Legislators in West Virginia are seeking to force colleges and universities to allow firearms on campus - a move the bill's opponents say will make campuses less safe.
[T]he House of Delegates is considering a bill that would force public colleges and universities in West Virginia to allow people to carry guns on their campuses and inside their buildings, including dormitories and classrooms. The House Education Committee has already approved the bill, and it’s been moved to the House Judiciary Committee, where it remained as of Wednesday.
Currently, leaders of West Virginia’s colleges are allowed to exercise their judgment as to whether to allow guns on their campuses — and it appears that none of them do so.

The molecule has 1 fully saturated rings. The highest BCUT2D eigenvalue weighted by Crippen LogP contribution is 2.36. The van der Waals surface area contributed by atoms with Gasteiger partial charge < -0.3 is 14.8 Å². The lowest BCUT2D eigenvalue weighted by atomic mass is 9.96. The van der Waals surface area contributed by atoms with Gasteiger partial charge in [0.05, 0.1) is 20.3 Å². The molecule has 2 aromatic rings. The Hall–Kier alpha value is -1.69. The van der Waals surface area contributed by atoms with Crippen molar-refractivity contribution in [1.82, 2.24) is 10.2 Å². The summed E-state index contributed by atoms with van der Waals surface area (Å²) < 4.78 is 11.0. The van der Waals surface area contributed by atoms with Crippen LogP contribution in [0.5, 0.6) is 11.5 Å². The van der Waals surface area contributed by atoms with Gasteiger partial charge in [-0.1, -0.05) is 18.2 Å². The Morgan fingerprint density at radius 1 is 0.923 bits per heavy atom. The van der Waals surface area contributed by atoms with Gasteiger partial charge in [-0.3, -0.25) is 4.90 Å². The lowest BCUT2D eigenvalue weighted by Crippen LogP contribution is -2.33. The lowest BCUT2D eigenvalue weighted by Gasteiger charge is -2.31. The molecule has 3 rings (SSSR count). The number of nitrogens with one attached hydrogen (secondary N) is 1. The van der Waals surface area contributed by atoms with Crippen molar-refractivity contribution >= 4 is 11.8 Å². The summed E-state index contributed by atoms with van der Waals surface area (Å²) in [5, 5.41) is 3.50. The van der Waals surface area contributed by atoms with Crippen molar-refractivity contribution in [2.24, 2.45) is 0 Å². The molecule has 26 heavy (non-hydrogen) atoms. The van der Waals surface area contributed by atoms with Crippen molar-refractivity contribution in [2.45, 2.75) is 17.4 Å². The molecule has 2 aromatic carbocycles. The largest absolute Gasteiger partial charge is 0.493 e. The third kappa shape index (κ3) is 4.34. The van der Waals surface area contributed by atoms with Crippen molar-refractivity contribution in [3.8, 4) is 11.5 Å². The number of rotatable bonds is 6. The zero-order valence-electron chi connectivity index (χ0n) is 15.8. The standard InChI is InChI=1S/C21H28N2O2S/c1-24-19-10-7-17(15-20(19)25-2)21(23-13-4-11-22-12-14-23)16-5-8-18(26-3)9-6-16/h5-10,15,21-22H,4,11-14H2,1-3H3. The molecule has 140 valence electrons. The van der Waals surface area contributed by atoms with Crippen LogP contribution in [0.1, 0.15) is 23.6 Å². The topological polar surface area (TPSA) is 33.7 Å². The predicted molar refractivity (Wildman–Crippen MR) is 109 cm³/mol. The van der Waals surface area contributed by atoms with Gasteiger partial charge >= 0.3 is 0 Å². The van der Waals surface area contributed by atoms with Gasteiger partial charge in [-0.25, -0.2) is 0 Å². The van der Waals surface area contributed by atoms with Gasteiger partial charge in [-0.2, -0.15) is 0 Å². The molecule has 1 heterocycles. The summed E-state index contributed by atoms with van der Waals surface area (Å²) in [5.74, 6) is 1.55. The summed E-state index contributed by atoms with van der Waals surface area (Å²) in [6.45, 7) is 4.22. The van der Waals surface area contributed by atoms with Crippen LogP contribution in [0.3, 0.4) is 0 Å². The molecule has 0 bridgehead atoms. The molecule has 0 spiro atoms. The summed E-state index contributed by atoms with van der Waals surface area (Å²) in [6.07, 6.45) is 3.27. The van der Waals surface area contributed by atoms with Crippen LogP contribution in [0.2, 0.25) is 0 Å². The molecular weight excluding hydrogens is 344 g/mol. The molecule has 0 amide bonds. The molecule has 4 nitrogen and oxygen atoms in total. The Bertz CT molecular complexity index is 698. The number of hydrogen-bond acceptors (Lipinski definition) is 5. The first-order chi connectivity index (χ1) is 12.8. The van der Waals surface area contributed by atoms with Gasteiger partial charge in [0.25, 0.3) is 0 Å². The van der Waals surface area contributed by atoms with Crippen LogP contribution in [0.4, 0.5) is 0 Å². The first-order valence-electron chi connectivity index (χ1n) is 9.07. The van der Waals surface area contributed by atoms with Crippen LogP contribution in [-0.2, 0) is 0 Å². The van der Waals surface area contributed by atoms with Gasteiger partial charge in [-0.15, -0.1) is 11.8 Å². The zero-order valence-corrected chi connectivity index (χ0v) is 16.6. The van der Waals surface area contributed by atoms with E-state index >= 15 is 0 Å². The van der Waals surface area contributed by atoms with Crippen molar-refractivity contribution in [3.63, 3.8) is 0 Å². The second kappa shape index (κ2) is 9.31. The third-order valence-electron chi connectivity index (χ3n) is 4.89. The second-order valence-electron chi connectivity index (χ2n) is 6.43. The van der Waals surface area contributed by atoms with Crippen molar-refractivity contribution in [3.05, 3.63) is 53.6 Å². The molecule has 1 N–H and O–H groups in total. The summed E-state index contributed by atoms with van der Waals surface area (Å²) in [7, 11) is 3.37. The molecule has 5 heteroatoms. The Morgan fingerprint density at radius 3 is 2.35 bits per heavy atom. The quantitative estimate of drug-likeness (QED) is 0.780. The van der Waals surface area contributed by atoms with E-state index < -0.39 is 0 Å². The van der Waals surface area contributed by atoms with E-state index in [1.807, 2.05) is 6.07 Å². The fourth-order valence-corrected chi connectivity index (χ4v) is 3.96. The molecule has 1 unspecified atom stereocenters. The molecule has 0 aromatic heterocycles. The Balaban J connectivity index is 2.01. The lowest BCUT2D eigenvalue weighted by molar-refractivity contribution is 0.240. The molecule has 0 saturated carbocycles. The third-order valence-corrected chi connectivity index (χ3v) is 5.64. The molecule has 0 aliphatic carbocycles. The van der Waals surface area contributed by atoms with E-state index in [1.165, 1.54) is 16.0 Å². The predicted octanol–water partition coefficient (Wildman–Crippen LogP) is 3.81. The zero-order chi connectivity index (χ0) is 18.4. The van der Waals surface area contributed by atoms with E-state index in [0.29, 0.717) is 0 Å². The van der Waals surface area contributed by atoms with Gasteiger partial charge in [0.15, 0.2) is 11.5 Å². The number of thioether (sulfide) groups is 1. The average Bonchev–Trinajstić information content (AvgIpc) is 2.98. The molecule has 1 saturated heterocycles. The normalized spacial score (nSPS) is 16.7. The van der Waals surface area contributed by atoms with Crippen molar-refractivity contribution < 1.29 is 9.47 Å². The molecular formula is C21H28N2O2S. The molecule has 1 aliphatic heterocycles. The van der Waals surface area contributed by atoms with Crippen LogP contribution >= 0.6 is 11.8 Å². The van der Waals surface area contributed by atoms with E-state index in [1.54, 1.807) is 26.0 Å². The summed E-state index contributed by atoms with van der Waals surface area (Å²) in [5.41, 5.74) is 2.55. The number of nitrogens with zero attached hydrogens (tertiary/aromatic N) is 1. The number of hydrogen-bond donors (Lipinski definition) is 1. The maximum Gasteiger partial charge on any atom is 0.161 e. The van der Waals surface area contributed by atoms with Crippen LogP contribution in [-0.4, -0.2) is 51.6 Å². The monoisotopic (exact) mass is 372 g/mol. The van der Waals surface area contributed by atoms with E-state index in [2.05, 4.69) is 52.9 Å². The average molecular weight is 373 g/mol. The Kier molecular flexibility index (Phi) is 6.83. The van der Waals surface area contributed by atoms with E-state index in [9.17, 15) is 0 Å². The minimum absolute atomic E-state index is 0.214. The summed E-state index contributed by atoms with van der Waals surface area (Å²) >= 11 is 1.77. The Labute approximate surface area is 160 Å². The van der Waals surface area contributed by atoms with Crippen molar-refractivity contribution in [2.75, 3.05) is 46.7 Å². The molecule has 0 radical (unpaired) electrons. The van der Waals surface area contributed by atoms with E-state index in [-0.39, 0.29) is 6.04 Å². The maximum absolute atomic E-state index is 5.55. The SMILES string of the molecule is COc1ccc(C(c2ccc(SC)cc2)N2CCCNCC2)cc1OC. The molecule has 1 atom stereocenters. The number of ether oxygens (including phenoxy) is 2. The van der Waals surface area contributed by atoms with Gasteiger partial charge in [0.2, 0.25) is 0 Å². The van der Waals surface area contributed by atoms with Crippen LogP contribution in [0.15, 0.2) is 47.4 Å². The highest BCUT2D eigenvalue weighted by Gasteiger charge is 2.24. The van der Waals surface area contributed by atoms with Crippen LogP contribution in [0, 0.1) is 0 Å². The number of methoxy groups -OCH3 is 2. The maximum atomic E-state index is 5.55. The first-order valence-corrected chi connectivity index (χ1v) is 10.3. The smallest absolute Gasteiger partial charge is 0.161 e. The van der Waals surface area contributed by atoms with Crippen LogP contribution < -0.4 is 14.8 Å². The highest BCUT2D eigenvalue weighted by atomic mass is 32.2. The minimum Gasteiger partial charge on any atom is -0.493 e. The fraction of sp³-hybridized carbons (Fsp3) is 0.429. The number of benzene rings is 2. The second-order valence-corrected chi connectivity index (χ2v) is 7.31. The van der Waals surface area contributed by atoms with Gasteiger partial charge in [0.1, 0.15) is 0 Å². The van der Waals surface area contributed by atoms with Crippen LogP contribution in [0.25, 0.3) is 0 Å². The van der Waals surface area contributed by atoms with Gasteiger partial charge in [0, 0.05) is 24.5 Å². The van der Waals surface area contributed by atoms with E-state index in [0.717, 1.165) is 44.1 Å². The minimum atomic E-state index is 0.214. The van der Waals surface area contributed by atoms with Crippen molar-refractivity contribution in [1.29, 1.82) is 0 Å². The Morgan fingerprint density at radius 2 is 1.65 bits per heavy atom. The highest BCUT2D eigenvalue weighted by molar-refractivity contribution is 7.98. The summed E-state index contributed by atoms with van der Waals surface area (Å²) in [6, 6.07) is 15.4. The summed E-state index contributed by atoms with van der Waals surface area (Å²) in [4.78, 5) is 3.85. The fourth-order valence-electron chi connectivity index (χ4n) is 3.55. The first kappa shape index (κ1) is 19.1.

One of the bill's sponsors, Delegate Jim Butler, R-Mason, said the language is borrowed from a template set forth by the National Rifle Association.
But not all are on board with the measure, and Wednesday's school shooting in Florida could chill lukewarm support even further.
“I don’t want gun-toting students on campus, and I don’t want gun-toting faculty and staff and administrators on campus,” said Anthony Jenkins, president of West Virginia State University, as reported by the Gazette-Mail‘s Ryan Quinn.
Jenkins said college campuses are “grounds where we use our emotional intelligence and our intellectual capacity to agree to disagree, and to interject weapons changes the very foundation of what higher education is supposed to be about.”
Though lawmakers are ready to push firearms on campuses, they are unwilling to permit guns in their own halls:
A move to do so a few years ago in the House of Delegates — made by a pro-gun-control lawmaker to highlight her colleagues’ hypocrisy — was resoundingly defeated.